China-Funded Banks Shun Business with Russia to Avoid Associated Sanctions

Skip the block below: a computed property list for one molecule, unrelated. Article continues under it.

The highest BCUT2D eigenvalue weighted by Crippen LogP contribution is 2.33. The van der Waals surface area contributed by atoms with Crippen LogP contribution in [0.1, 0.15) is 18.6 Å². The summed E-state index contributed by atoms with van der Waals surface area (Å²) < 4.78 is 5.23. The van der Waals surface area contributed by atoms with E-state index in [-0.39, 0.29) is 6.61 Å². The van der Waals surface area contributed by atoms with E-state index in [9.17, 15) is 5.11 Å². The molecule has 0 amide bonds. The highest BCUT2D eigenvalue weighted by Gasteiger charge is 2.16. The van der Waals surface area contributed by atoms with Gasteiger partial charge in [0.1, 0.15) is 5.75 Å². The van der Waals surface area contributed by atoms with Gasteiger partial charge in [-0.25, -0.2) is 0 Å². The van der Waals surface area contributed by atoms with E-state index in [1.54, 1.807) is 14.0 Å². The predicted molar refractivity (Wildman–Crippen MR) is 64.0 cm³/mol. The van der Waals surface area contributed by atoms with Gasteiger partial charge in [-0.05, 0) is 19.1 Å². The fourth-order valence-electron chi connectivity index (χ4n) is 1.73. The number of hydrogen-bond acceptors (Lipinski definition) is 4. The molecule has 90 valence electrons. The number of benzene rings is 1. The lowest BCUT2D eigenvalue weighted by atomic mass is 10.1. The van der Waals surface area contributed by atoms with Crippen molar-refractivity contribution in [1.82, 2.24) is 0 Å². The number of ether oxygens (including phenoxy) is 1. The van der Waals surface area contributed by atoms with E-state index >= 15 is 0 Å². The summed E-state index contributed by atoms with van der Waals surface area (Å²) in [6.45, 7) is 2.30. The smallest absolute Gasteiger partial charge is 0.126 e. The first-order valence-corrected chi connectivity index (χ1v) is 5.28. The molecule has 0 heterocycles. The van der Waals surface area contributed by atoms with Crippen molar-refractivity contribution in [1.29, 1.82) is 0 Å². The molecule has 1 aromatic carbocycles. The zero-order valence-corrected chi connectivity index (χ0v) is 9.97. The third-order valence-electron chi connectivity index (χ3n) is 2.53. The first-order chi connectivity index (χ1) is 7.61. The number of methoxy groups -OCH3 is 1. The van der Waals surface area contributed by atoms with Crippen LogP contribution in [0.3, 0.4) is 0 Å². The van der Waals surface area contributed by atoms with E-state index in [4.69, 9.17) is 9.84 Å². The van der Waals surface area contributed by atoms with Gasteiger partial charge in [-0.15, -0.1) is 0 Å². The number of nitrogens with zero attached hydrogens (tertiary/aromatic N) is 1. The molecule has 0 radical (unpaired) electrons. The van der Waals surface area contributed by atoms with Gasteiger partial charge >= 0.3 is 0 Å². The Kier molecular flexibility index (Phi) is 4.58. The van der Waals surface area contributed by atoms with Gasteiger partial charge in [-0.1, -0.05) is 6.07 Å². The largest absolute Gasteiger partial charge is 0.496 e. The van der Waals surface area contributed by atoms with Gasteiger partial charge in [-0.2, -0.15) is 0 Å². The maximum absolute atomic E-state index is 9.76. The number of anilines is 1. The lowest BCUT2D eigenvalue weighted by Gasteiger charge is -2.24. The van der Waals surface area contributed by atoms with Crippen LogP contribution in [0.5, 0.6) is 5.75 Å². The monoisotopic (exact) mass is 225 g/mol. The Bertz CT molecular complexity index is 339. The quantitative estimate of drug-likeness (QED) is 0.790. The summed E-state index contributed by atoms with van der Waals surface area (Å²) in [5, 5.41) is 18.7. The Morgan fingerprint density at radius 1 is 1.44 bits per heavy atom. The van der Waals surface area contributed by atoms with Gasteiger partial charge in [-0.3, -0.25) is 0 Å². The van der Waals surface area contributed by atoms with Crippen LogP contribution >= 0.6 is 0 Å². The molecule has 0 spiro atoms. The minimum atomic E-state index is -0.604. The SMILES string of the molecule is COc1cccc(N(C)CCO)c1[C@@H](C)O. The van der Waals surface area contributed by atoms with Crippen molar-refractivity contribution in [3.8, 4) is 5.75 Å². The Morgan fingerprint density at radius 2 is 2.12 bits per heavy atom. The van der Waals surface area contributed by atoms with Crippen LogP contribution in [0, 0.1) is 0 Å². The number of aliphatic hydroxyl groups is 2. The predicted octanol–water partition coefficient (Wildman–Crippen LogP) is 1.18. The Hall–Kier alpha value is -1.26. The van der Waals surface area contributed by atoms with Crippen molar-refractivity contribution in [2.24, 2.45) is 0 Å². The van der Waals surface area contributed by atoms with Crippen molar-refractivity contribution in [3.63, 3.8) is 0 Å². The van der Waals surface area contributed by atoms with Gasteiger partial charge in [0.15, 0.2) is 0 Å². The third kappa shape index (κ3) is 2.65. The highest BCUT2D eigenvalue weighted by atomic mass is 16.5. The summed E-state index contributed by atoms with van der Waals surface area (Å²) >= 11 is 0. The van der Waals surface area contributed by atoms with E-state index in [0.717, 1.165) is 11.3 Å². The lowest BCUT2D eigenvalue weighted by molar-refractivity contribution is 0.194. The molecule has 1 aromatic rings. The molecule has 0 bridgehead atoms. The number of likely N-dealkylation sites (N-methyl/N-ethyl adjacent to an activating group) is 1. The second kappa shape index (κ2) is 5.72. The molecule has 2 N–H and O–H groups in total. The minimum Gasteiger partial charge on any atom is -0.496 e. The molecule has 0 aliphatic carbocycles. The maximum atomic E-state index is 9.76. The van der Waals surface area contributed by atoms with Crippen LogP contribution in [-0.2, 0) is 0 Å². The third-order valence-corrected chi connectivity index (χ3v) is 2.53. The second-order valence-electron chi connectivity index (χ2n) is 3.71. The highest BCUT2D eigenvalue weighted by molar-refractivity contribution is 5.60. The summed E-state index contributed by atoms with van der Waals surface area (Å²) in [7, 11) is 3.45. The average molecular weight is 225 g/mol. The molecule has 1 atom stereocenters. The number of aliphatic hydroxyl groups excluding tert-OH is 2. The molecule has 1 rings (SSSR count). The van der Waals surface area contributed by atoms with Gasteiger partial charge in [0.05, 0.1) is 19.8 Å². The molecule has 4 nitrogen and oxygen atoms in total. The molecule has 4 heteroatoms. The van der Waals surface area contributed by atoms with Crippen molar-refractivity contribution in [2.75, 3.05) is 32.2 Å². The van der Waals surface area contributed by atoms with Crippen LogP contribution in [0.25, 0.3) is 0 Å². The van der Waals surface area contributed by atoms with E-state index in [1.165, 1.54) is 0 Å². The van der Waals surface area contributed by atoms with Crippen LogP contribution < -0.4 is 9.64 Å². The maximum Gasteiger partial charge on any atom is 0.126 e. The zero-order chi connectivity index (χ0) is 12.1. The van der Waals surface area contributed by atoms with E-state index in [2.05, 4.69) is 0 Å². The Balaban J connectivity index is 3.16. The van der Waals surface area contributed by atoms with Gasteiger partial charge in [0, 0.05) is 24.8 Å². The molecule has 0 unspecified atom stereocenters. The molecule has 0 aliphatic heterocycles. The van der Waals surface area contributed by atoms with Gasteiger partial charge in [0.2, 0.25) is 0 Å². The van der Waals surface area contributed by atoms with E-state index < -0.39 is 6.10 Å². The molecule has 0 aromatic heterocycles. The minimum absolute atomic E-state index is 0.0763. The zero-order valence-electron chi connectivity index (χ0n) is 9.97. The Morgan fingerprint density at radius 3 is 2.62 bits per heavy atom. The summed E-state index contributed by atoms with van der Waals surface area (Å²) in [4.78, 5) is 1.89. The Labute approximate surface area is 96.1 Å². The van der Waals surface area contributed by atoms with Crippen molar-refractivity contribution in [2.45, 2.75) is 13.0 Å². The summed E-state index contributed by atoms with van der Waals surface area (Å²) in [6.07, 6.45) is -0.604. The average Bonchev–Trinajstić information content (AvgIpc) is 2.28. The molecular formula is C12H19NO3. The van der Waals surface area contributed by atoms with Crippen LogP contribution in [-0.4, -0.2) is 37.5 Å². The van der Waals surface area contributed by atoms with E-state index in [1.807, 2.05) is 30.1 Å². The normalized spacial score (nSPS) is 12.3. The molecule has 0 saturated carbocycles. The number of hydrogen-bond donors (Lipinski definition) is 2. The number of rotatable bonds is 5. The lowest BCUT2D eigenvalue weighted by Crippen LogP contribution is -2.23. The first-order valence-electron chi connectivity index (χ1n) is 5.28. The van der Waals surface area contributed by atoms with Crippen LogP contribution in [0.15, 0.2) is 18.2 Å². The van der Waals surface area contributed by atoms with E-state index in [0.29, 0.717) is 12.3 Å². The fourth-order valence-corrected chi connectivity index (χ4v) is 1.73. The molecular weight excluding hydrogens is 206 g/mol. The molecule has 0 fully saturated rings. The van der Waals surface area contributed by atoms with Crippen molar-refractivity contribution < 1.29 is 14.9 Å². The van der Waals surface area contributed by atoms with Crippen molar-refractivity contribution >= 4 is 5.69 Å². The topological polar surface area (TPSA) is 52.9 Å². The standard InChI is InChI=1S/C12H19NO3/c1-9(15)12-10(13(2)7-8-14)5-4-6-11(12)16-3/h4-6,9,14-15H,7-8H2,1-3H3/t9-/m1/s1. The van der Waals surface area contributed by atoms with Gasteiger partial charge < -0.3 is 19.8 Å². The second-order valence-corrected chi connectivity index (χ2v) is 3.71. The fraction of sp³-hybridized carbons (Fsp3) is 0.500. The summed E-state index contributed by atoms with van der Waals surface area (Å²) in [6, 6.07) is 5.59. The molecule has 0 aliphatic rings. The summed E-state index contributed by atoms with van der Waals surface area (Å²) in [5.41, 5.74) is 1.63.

According to foreign media reports, affected by the strong hard-line sanctions stance of the West, some countries that have been adhering to maintain business dealings with Russian banks are now beating a retreat. This includes China, Turkey, the United Arab Emirates, and some of the former Soviet republics in Central Asia.Alexander Rachmanin, Vice President of the Bank of Russia, recently expressed at an economic conference in Moscow that China-funded banks such as the Bank of China and China Construction Bank have ceased their business with Russian banks listed on the Western sanctions list. In Turkey, only some secondary banks remain in cooperation with Russia, and the UAE no longer allows business to be conducted in local currency instead of the US dollar. After the outbreak of the Russia-Ukraine war, some Russian companies have transferred their business to the Gulf region, and the Moscow authorities have also set up some shell companies in the Gulf region to avoid sanctions from Western countries. More than 20 major Russian banks have been reportedly sanctioned by the West, and nine of them have been excluded from SWIFT, including the largest state-owned bank in Russia, the state-owned Russian International Trade Bank, and the Bank for Development and Foreign Economic Affairs. In the face of Western sanctions, major Russian banks have turned to strengthening business with friendly countries, but their situation will become more difficult as China, Turkey, and the United Arab Emirates withdraw from cooperation.

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